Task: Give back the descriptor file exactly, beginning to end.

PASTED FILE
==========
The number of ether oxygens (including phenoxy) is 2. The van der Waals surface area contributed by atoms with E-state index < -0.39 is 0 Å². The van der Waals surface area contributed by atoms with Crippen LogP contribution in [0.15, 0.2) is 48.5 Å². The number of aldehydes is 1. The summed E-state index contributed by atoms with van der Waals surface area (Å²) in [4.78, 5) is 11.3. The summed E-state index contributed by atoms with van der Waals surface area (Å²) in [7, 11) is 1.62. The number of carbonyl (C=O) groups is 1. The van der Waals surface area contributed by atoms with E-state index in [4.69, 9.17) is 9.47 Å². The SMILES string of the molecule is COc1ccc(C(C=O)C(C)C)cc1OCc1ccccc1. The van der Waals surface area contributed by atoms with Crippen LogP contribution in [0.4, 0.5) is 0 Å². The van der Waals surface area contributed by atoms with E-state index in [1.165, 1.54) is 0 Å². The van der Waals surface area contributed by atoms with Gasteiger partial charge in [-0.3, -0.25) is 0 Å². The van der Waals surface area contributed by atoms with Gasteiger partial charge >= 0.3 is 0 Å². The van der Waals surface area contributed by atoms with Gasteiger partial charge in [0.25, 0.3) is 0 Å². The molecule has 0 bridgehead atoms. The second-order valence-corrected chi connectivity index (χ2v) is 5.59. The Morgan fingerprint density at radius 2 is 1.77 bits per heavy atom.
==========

The number of ether oxygens (including phenoxy) is 2. The van der Waals surface area contributed by atoms with E-state index < -0.39 is 0 Å². The van der Waals surface area contributed by atoms with Crippen LogP contribution in [0.15, 0.2) is 48.5 Å². The number of aldehydes is 1. The summed E-state index contributed by atoms with van der Waals surface area (Å²) in [4.78, 5) is 11.3. The summed E-state index contributed by atoms with van der Waals surface area (Å²) in [7, 11) is 1.62. The number of carbonyl (C=O) groups is 1. The van der Waals surface area contributed by atoms with E-state index in [4.69, 9.17) is 9.47 Å². The SMILES string of the molecule is COc1ccc(C(C=O)C(C)C)cc1OCc1ccccc1. The van der Waals surface area contributed by atoms with Crippen LogP contribution in [0.4, 0.5) is 0 Å². The van der Waals surface area contributed by atoms with E-state index in [1.165, 1.54) is 0 Å². The van der Waals surface area contributed by atoms with Gasteiger partial charge in [-0.3, -0.25) is 0 Å². The van der Waals surface area contributed by atoms with Gasteiger partial charge >= 0.3 is 0 Å². The van der Waals surface area contributed by atoms with Gasteiger partial charge in [0.25, 0.3) is 0 Å². The molecule has 0 bridgehead atoms. The second-order valence-corrected chi connectivity index (χ2v) is 5.59. The Morgan fingerprint density at radius 2 is 1.77 bits per heavy atom.